In the last analysis, the object of the prohibition in the Act was to prevent persons on the inside from profiting unduly by the knowledge that they may have acquired as to the financial situation of the corporation. Colby v. Klune, supra. In seeking to prevent such dealings by making the directors and officers accountable to the corporation for the profits, the Congress sought to prevent the practice, and disregarded entirely the fact whether in a particular instance, there may or may not have been an actual or unfair use of such information. Smolowe v. Delendo Corp., 2 Cir., 1943, 136 F.2d 231, 235-236, 148 A.L.R. 300; Park & Tilford v. Schulte, 2 Cir., 1947, 160 F.2d 984, 987; Shaw v. Dreyfus, 2 Cir., 1949, 172 F.2d 140, 142; Gratz v. Claughton, 2 Cir., 1951, 187 F.2d 46, 49-50. And see, Donald C. Cook and Myer Feldman, 1952, Insider Trading Under the Securities Exchange Act, 66 Harv. L.Rev. 385.
So if a transaction comes within the inhibition of the statute, it matters not, as happened in this case, that the stock came into the hands of the defendant as a part of a policy of the corporation to compensate some of its highranking executives for a rather drastic cut in salaries which went into effect at about that time.
Was the Defendant an "Officer"?
So the question before us is purely one of fact. We put aside any dogmatism inherent in any attempt to define, for all purposes, terms in a statute or regulation. And the problem for solution is: Was the defendant, at the time, an officer?
*285 The by-laws of the corporation designated the assistant treasurer and assistant secretary as "officers". The evidence in the record shows that the call for the designation arose from the necessity for the presence, at various times, of an officer who could, on behalf of the corporation, execute certain written instruments. Thus, while the defendant was in Georgia supervising some of the activities of the corporation the necessity arose, on several occasions, to have locally a person who could execute, as secretary, documents on behalf of the company. However, a study of the record leads to the conclusion that whether we apply the objective test laid down in the regulation or the subjective test laid down by the Court of Appeals for the Second Circuit in Colby v. Klune, supra, the defendant was not an "officer" of the company and did not perform the functions which the treasurer and secretary of Lockheed performed.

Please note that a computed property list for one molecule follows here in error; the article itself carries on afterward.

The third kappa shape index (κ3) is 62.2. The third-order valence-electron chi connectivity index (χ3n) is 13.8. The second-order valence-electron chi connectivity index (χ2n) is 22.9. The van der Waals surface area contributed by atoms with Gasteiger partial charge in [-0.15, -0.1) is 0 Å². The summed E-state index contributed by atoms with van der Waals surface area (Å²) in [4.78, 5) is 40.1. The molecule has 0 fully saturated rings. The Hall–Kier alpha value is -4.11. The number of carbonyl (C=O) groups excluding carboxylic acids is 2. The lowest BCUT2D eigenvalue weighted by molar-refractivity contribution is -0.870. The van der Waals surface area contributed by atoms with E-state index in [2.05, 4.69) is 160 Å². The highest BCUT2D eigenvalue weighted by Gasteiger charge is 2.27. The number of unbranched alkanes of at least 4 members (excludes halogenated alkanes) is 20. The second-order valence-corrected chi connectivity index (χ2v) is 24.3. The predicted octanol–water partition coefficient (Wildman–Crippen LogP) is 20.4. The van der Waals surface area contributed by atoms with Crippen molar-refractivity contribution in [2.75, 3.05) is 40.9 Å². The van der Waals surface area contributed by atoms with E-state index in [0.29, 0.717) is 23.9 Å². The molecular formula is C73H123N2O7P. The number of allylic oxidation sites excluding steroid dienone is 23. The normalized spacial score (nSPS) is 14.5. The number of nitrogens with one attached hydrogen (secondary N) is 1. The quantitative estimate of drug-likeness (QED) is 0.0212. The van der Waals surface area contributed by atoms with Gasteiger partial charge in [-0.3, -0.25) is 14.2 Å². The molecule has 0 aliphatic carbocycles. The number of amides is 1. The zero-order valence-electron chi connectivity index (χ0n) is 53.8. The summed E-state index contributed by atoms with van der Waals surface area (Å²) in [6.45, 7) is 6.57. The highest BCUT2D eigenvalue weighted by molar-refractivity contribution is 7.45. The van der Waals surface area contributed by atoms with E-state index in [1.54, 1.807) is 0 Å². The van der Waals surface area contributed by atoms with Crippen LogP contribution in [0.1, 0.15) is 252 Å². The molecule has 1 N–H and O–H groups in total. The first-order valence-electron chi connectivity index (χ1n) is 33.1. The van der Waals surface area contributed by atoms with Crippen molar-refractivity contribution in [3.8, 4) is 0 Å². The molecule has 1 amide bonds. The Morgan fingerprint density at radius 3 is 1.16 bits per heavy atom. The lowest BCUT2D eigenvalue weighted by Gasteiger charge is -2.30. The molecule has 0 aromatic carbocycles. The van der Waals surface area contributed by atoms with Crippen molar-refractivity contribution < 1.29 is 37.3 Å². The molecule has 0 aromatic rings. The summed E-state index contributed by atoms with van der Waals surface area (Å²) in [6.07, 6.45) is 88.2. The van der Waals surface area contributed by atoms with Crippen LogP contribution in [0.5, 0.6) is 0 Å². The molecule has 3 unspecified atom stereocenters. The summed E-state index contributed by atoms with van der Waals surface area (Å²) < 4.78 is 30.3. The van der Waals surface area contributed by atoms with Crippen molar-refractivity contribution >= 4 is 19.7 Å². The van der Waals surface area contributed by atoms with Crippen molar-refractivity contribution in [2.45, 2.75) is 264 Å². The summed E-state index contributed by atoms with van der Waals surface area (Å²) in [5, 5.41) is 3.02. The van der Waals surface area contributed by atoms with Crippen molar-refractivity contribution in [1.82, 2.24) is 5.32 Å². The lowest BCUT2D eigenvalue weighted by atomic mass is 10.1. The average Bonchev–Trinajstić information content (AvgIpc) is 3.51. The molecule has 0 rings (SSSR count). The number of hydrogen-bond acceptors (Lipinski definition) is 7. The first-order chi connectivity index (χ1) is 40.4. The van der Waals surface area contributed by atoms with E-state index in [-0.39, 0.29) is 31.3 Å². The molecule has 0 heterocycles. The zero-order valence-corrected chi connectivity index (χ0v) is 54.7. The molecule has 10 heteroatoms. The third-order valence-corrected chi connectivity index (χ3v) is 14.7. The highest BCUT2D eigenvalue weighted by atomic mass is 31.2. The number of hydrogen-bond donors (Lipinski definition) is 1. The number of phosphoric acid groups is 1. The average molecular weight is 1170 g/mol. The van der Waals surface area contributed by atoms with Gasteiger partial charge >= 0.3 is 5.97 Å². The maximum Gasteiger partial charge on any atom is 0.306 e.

We have the testimony of the defendant and his superior, C. A. Barker, Jr., before us, both in the form of depositions and in supplemental oral testimony given at the trial. The pattern which emerges from a study of this testimony is that the defendant's superior, C. A. Barker, Jr., was in charge of the financial affairs of the corporation. It was his duty to see that the company was in cash position all the time, to make forecasts as to future financial needs, provide bank credit if necessary, and watch over the credit department in connection with the company's vendors. Indeed, as he put it, he "had charge of all of the financial affairs of the company." In making the forecasts, one of his most important functions, for which his prior occupation as a banker fitted him well, was the advance budgeting.
On the other hand, the defendant was a department manager. While he had the title of "Manager of the Finance Department", this merely meant that he supervised the mechanics of the persons working in that department, keeping the accounts, and preparing the balance sheets under Barker's supervision. He was an administrator. And the extent of his administrative activities, may be gathered from the fact that as Director of Financial Operations, he has now 1718 persons under his jurisdiction. While occupying a similar position for the Georgia operation, he had supervised 836 persons. The financial operations of the company, the borrowing of money, and the preparation of budgets were beyond his jurisdiction. When he was in Georgia, he did interview the Federal Housing Administration and discussed with them the possibility of facilitating housing for their employees. But he did not make, nor have authority to secure, commitments.